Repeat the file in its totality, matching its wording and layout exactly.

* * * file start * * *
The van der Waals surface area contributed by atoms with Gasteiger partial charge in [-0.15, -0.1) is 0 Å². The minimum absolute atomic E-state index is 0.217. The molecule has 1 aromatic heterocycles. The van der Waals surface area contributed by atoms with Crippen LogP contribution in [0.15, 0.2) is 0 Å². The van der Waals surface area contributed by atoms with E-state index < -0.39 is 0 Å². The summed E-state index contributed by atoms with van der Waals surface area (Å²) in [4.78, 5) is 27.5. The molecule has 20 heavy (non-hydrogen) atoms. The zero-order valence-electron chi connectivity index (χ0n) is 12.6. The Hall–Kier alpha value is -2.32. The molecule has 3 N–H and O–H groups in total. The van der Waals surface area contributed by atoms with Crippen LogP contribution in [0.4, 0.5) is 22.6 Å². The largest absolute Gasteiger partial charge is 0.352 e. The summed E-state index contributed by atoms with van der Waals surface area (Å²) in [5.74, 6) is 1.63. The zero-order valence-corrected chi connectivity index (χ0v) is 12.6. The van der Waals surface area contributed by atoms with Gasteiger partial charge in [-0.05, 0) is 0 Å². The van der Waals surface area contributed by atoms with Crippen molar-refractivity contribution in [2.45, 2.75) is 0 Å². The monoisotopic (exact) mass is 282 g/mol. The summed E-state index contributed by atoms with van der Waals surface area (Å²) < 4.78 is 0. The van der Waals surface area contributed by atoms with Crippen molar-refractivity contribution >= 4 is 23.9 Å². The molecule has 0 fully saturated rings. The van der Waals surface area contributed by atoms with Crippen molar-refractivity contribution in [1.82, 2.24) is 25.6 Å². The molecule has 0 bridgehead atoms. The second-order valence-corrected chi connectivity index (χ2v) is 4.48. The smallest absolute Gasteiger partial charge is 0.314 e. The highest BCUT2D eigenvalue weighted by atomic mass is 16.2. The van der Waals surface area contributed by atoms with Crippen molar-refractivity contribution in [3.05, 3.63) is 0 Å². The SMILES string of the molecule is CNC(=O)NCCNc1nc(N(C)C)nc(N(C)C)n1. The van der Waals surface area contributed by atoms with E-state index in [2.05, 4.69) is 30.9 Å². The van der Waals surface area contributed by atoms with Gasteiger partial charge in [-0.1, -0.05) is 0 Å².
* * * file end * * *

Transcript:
The van der Waals surface area contributed by atoms with Gasteiger partial charge in [-0.15, -0.1) is 0 Å². The minimum absolute atomic E-state index is 0.217. The molecule has 1 aromatic heterocycles. The van der Waals surface area contributed by atoms with Crippen LogP contribution in [0.15, 0.2) is 0 Å². The van der Waals surface area contributed by atoms with E-state index < -0.39 is 0 Å². The summed E-state index contributed by atoms with van der Waals surface area (Å²) in [4.78, 5) is 27.5. The molecule has 20 heavy (non-hydrogen) atoms. The zero-order valence-electron chi connectivity index (χ0n) is 12.6. The Hall–Kier alpha value is -2.32. The molecule has 3 N–H and O–H groups in total. The van der Waals surface area contributed by atoms with Crippen LogP contribution in [0.4, 0.5) is 22.6 Å². The largest absolute Gasteiger partial charge is 0.352 e. The summed E-state index contributed by atoms with van der Waals surface area (Å²) in [5.74, 6) is 1.63. The zero-order valence-corrected chi connectivity index (χ0v) is 12.6. The van der Waals surface area contributed by atoms with Gasteiger partial charge in [-0.05, 0) is 0 Å². The van der Waals surface area contributed by atoms with Crippen molar-refractivity contribution in [2.45, 2.75) is 0 Å². The monoisotopic (exact) mass is 282 g/mol. The summed E-state index contributed by atoms with van der Waals surface area (Å²) < 4.78 is 0. The van der Waals surface area contributed by atoms with Crippen molar-refractivity contribution >= 4 is 23.9 Å². The molecule has 0 fully saturated rings. The van der Waals surface area contributed by atoms with Crippen molar-refractivity contribution in [1.82, 2.24) is 25.6 Å². The molecule has 0 bridgehead atoms. The second-order valence-corrected chi connectivity index (χ2v) is 4.48. The smallest absolute Gasteiger partial charge is 0.314 e. The highest BCUT2D eigenvalue weighted by atomic mass is 16.2. The van der Waals surface area contributed by atoms with Crippen molar-refractivity contribution in [3.05, 3.63) is 0 Å². The SMILES string of the molecule is CNC(=O)NCCNc1nc(N(C)C)nc(N(C)C)n1. The van der Waals surface area contributed by atoms with E-state index in [2.05, 4.69) is 30.9 Å². The van der Waals surface area contributed by atoms with Gasteiger partial charge in [-0.1, -0.05) is 0 Å².